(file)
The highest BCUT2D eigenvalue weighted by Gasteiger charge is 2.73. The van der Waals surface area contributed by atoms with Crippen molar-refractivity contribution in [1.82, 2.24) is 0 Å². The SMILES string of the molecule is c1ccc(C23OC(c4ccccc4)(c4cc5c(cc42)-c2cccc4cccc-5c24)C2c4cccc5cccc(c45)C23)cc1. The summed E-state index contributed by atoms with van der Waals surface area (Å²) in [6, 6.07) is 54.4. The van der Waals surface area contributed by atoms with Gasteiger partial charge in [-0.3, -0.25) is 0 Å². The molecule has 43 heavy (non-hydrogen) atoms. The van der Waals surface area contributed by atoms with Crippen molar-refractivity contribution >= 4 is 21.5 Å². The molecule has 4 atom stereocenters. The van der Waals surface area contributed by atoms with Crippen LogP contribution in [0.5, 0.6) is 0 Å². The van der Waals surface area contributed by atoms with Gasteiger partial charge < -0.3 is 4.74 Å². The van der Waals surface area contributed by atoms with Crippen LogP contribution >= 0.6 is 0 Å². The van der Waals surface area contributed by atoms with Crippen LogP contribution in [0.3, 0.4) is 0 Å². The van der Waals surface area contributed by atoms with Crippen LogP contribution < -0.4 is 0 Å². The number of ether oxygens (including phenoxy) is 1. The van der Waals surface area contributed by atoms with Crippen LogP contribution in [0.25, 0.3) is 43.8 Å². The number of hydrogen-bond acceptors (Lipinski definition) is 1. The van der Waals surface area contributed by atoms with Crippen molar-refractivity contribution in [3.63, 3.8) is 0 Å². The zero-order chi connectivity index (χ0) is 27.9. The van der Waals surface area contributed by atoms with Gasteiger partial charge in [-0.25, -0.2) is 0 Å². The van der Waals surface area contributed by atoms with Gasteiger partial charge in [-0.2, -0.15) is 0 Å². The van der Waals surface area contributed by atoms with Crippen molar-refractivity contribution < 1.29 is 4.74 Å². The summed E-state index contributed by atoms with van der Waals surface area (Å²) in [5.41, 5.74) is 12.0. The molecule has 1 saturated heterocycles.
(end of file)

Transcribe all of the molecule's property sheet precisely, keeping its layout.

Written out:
The highest BCUT2D eigenvalue weighted by Gasteiger charge is 2.73. The van der Waals surface area contributed by atoms with Crippen molar-refractivity contribution in [1.82, 2.24) is 0 Å². The SMILES string of the molecule is c1ccc(C23OC(c4ccccc4)(c4cc5c(cc42)-c2cccc4cccc-5c24)C2c4cccc5cccc(c45)C23)cc1. The summed E-state index contributed by atoms with van der Waals surface area (Å²) in [6, 6.07) is 54.4. The van der Waals surface area contributed by atoms with Gasteiger partial charge in [-0.3, -0.25) is 0 Å². The molecule has 43 heavy (non-hydrogen) atoms. The van der Waals surface area contributed by atoms with Crippen molar-refractivity contribution >= 4 is 21.5 Å². The molecule has 4 atom stereocenters. The van der Waals surface area contributed by atoms with Crippen LogP contribution in [0.5, 0.6) is 0 Å². The van der Waals surface area contributed by atoms with Gasteiger partial charge < -0.3 is 4.74 Å². The van der Waals surface area contributed by atoms with Crippen LogP contribution >= 0.6 is 0 Å². The van der Waals surface area contributed by atoms with Crippen LogP contribution in [0.3, 0.4) is 0 Å². The van der Waals surface area contributed by atoms with Crippen LogP contribution < -0.4 is 0 Å². The number of ether oxygens (including phenoxy) is 1. The van der Waals surface area contributed by atoms with Crippen LogP contribution in [0.25, 0.3) is 43.8 Å². The number of hydrogen-bond acceptors (Lipinski definition) is 1. The van der Waals surface area contributed by atoms with Crippen molar-refractivity contribution in [3.63, 3.8) is 0 Å². The zero-order chi connectivity index (χ0) is 27.9. The van der Waals surface area contributed by atoms with Gasteiger partial charge in [-0.25, -0.2) is 0 Å². The van der Waals surface area contributed by atoms with Gasteiger partial charge in [-0.2, -0.15) is 0 Å². The van der Waals surface area contributed by atoms with Crippen molar-refractivity contribution < 1.29 is 4.74 Å². The summed E-state index contributed by atoms with van der Waals surface area (Å²) in [5.41, 5.74) is 12.0. The molecule has 1 saturated heterocycles.